Programming will commence with a special performance by Mariachi del Sol from Springfield High School, followed by a concert by Tish Hinojosa and follow with main keynote, PCUN President, Ramón Ramírez. And will close with a performance from Zenén Zeferino; a popular jarana player, singer, composer, and poet from Veracruz, Mexico.

Food and Racism in Medieval Spain

Wednesday, November 15th, 5PM

Lawrence 166

In this event co-hosted by the Department of Romance Languages and Food Studies, Prof. Ana Gómez-Bravo (University of Washington) speaks in a public lecture on Food and Racism in Medieval Spain

Professor Gómez-Bravo received her Ph.D. from the University of California at Berkeley. Her main research areas are food studies, textual studies, and theories of ethnic and gender difference. Professor Gómez-Bravo’s most recent book is Food and Culture in the HispanicWorld / Comida y cultura en el mundo hispánico.  Currently, Professor Gómez-Bravo is working on a book-length project on the relation between food and ethnic identity, and in particular the attention paid by the Inquisition to food practices of Jews and Muslims leading to the exercise of racial profiling. She is also studying the ways in which these inquisitorial methods were applied in later centuries to other groups such as Native Americans and ethnic minorities.

Watering the Revolution: Agrarian Reform in Mexico

Monday, November 13th, 3:30PM

Spruce Room EMU

Professor Wolfe’s lecture builds on insights from his recent book, which re-examines Mexican agrarian reform — Latin America’s largest and most extensive — through an environmental and technological history of water management in the emblematic Laguna region. By uncovering the varied motivations behind the Mexican government’s decision to use invasive technologies despite knowing they were unsustainable, the book tells a cautionary tale of the long-term consequences of shortsighted development policies.

Zimbabwean Cuisine with Patience Munjeri* 

Friday, November 10th, 5-7PM

Facebook Invite

In addition to being a well-respected teacher and performer of Shona mbira music, Patience Munjeri is an accomplished cultural and culinary expert

and teacher of traditional food practices and cooking methods in Zimbabwe, who has taught cooking classes both in Zimbabwe and in many locations across the US.

At this special event, Ms. Munjeri will demonstrate cooking a Zimbabwean meal, which we then get to sample and enjoy together. She will also provide the historical context of food practices – how they have changed since the days “pasichigare” (before British colonization in the 1800s) and how they are currently evolving. She will describe the ritual of beer brewing and how this special beer is used in the bira ceremonies. And since she is also a wonderful musician, she will also play mbira for all!

WVSFA Member Ed Forum: LEAN Concepts Training

Thursday, November 9th, 4:30PM

Northwest Community Credit Union

Willamette Valley Sustainable Food Alliance hosts this training on Lean concepts to address sustainable business practices, specifically the problem of food waste. Lean concepts were derived from Toyota’s manufacturing processes, but they can be applied to any business process. The focus is on engaging employees in solving problems to eliminate waste and inefficiency in their work. This frees them up to provide better service and more value to your customers.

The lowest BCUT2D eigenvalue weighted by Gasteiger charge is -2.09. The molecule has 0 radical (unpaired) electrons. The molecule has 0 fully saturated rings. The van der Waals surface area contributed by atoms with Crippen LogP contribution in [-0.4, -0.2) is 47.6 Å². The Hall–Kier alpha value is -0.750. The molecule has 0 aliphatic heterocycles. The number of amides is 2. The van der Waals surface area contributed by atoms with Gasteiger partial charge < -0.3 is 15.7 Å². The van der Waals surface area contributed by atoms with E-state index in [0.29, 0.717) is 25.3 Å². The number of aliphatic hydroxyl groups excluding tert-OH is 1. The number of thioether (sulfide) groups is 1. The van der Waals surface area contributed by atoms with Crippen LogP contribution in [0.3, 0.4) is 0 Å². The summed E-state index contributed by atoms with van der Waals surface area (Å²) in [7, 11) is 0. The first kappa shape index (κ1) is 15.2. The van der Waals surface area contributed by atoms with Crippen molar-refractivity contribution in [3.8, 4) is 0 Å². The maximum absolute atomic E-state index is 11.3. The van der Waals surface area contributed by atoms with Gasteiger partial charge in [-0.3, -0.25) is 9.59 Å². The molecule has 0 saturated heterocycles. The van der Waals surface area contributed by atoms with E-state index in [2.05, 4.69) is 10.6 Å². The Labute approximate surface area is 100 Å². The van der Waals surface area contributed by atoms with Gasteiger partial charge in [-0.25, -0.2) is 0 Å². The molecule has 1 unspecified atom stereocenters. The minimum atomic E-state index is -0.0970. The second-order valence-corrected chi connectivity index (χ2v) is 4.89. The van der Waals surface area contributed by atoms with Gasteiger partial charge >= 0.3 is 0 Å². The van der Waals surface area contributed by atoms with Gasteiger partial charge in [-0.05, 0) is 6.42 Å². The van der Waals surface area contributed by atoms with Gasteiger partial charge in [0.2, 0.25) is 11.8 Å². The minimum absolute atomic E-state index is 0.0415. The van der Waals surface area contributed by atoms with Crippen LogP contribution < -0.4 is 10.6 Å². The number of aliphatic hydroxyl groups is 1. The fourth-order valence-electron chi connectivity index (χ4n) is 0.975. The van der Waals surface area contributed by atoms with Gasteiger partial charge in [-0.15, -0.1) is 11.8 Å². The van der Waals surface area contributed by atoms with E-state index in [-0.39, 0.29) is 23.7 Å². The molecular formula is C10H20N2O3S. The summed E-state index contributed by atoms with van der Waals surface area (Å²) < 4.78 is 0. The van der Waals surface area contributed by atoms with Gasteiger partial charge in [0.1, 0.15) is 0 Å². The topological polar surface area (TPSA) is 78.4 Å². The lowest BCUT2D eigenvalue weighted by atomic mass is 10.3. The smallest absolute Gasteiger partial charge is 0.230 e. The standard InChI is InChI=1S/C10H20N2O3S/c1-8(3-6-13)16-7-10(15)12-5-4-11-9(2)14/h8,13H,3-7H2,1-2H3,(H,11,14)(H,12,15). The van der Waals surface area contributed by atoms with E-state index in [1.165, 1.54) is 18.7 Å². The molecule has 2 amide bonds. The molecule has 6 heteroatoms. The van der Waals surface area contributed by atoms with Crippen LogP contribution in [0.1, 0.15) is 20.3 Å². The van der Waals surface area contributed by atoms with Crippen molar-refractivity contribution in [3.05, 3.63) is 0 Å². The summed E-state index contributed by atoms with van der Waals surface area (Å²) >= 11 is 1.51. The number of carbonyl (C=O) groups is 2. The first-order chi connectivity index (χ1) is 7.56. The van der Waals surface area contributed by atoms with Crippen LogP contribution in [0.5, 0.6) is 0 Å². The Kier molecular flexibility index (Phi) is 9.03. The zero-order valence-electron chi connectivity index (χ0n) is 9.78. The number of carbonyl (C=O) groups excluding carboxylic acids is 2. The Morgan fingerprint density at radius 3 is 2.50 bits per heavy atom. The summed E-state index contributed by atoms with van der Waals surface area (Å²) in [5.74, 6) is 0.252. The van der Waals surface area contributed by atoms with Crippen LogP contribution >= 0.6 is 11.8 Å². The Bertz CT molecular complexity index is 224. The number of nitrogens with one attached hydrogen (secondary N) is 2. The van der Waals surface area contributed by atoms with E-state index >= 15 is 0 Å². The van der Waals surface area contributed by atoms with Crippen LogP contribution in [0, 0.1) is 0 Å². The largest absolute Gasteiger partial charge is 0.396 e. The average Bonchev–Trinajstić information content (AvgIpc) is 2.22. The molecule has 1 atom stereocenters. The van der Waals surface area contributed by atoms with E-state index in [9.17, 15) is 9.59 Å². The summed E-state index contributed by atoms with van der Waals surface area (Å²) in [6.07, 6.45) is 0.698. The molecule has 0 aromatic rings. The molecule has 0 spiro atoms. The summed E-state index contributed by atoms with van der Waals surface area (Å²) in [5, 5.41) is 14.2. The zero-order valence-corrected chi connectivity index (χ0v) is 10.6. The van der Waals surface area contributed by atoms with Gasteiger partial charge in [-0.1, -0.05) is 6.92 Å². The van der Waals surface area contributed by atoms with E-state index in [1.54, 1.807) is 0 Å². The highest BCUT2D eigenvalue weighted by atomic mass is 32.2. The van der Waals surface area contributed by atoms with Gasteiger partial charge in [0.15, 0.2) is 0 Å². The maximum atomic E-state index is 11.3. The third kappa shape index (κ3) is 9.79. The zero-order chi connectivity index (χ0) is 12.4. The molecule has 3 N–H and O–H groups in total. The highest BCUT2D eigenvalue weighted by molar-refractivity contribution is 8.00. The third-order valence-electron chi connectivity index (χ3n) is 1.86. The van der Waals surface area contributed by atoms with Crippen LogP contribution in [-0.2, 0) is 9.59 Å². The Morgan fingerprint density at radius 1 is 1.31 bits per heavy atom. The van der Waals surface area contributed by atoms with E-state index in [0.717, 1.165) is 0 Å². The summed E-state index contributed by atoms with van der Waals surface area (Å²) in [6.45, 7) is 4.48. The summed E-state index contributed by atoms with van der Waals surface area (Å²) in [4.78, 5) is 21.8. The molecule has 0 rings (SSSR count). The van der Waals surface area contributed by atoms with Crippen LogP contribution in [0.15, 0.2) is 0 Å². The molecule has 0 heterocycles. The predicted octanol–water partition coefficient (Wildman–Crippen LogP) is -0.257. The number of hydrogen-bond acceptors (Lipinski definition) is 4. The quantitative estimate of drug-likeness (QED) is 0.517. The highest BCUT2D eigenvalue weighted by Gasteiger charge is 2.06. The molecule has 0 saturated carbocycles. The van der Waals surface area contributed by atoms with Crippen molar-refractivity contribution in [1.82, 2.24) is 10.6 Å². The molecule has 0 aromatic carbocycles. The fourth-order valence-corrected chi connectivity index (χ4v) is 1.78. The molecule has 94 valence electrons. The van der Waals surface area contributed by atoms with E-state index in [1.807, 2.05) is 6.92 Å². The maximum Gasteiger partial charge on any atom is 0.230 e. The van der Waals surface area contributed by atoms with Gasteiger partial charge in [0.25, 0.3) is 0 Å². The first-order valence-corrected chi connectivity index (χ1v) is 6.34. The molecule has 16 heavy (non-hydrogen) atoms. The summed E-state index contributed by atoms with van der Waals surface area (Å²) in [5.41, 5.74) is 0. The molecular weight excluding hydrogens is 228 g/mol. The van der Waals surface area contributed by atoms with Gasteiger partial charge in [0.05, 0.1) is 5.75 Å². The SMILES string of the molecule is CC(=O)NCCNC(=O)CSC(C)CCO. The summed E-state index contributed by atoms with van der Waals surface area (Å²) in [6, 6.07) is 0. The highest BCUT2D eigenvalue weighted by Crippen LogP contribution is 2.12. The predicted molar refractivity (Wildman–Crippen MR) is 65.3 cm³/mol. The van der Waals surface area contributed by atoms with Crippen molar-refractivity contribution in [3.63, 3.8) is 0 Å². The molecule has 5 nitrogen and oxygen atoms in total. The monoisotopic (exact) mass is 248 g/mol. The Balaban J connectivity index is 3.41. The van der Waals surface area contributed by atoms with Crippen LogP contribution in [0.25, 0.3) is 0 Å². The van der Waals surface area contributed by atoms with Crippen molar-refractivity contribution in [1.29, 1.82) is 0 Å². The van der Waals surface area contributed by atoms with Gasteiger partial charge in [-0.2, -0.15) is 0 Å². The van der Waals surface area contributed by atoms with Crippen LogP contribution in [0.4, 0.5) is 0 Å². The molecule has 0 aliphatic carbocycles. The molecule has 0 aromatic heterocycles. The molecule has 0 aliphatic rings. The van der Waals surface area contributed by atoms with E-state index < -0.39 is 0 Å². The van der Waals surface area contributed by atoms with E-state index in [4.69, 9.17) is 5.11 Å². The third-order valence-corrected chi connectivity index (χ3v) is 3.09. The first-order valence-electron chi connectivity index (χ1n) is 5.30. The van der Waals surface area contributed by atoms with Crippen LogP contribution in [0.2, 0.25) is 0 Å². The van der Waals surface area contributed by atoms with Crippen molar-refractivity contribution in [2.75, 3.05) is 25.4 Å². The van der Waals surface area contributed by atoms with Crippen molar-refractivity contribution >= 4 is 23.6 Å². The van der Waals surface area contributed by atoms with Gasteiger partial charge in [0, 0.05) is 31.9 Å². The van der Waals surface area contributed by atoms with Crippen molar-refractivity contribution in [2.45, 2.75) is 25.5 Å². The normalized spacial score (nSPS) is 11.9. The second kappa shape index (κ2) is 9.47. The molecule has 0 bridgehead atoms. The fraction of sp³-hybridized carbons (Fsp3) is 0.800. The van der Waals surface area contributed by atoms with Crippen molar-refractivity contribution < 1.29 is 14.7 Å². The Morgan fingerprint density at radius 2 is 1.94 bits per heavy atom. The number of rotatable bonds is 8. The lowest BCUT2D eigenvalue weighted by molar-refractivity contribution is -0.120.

Eating For Academic Success!

Wednesday, November 8th, 1PM

EMU Amphitheater 

Is your mind wandering during class? And you just can’t focus? Maybe it’s what you’re eating! Duck Nest Wellness Center wants to help you figure out what foods you could be eating to help you focus more in class. Because being a college student is hard enough. . .

A Global History of the Cascade Hop

Tuesday, October 24th, 6PM

Ninkasi Admin Bld, 155 Blair Blvd.

This is the first of what we hope will be a monthly “History Pub.” Please come out and help make this a successful event. Beer and a food cart will be available. Peter Kopp is director of the Public HistoryProgram at New Mexico State University. His talk is based on his book, Hoptopia: A World of Agriculture and Beer in Oregon’s Willamette Valley, which won the annual book prize from the Pacific Coast Branchof the American Historical Association. The book incorporates agricultural, environmental, and ethnic history.

Farm to Fork

Thursday, October 19th, 5PM

Carson Dining

Harvest dinner and local vendor fair featuring: Umpqua Dairy, Groundwork Organic, Springfield Creamery, Carlton Farms, Mycological Natural Products, Hummingbird Wholesale, Pitman Family Farms, UO Project Tomato, Tillamook Cheese Factory and many more

Cider Pressing

Thursday, October 19th, 12pm

Many Nations Longhouse

UO Native American Student Union and Beyond Toxics hosted a Cider Pressing at the Many Nations Longhouse. Using windfall apples (or other fruits) from around the community  and pressed  into that lovely sweet cider to take home. Participants brought their own bottles, jugs, or jars and they provided the cider press, instructions as well as education about the natural history of the Apple and it’s importance to Native Food Justice and Climate Change.

Free Herbalism Project

Sunday, October 15th, 12-5pm

Mount Pisgah Arboretum